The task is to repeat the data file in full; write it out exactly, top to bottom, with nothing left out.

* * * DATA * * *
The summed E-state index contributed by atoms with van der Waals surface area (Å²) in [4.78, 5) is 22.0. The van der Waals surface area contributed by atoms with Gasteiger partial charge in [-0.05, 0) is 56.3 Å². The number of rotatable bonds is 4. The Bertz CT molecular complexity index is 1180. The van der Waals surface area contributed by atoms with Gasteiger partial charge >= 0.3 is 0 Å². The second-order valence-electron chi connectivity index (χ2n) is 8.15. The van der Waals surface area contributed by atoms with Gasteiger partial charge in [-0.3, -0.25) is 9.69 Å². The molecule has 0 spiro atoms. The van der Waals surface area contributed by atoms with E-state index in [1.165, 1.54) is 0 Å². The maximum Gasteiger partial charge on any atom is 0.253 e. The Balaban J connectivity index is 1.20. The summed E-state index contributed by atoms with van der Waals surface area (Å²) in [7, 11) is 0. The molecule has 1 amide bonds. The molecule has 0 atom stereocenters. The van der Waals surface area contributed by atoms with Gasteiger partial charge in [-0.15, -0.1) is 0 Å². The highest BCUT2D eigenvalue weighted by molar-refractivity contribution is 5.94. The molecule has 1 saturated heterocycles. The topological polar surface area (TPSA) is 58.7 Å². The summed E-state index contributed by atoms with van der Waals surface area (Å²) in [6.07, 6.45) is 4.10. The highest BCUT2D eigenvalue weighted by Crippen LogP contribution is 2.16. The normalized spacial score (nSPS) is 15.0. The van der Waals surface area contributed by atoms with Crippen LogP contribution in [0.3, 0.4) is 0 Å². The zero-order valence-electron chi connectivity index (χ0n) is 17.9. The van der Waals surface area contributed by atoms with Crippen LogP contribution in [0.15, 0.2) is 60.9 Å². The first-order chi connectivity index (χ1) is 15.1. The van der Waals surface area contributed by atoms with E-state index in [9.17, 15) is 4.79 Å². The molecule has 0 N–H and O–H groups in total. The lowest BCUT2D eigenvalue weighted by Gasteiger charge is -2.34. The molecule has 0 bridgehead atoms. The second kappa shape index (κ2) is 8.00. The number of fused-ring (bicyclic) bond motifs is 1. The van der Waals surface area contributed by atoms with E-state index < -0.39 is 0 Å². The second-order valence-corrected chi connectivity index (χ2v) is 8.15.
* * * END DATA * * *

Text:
The summed E-state index contributed by atoms with van der Waals surface area (Å²) in [4.78, 5) is 22.0. The van der Waals surface area contributed by atoms with Gasteiger partial charge in [-0.05, 0) is 56.3 Å². The number of rotatable bonds is 4. The Bertz CT molecular complexity index is 1180. The van der Waals surface area contributed by atoms with Gasteiger partial charge >= 0.3 is 0 Å². The second-order valence-electron chi connectivity index (χ2n) is 8.15. The van der Waals surface area contributed by atoms with Gasteiger partial charge in [-0.3, -0.25) is 9.69 Å². The molecule has 0 spiro atoms. The van der Waals surface area contributed by atoms with E-state index in [1.165, 1.54) is 0 Å². The maximum Gasteiger partial charge on any atom is 0.253 e. The Balaban J connectivity index is 1.20. The summed E-state index contributed by atoms with van der Waals surface area (Å²) in [7, 11) is 0. The molecule has 1 amide bonds. The molecule has 0 atom stereocenters. The van der Waals surface area contributed by atoms with Gasteiger partial charge in [-0.15, -0.1) is 0 Å². The highest BCUT2D eigenvalue weighted by molar-refractivity contribution is 5.94. The molecule has 1 saturated heterocycles. The topological polar surface area (TPSA) is 58.7 Å². The summed E-state index contributed by atoms with van der Waals surface area (Å²) in [6.07, 6.45) is 4.10. The highest BCUT2D eigenvalue weighted by Crippen LogP contribution is 2.16. The normalized spacial score (nSPS) is 15.0. The van der Waals surface area contributed by atoms with Crippen LogP contribution in [0.3, 0.4) is 0 Å². The zero-order valence-electron chi connectivity index (χ0n) is 17.9. The van der Waals surface area contributed by atoms with Crippen LogP contribution in [0.15, 0.2) is 60.9 Å². The first-order chi connectivity index (χ1) is 15.1. The van der Waals surface area contributed by atoms with E-state index in [9.17, 15) is 4.79 Å². The molecule has 0 N–H and O–H groups in total. The lowest BCUT2D eigenvalue weighted by Gasteiger charge is -2.34. The molecule has 0 bridgehead atoms. The second kappa shape index (κ2) is 8.00. The number of fused-ring (bicyclic) bond motifs is 1. The van der Waals surface area contributed by atoms with E-state index < -0.39 is 0 Å². The second-order valence-corrected chi connectivity index (χ2v) is 8.15.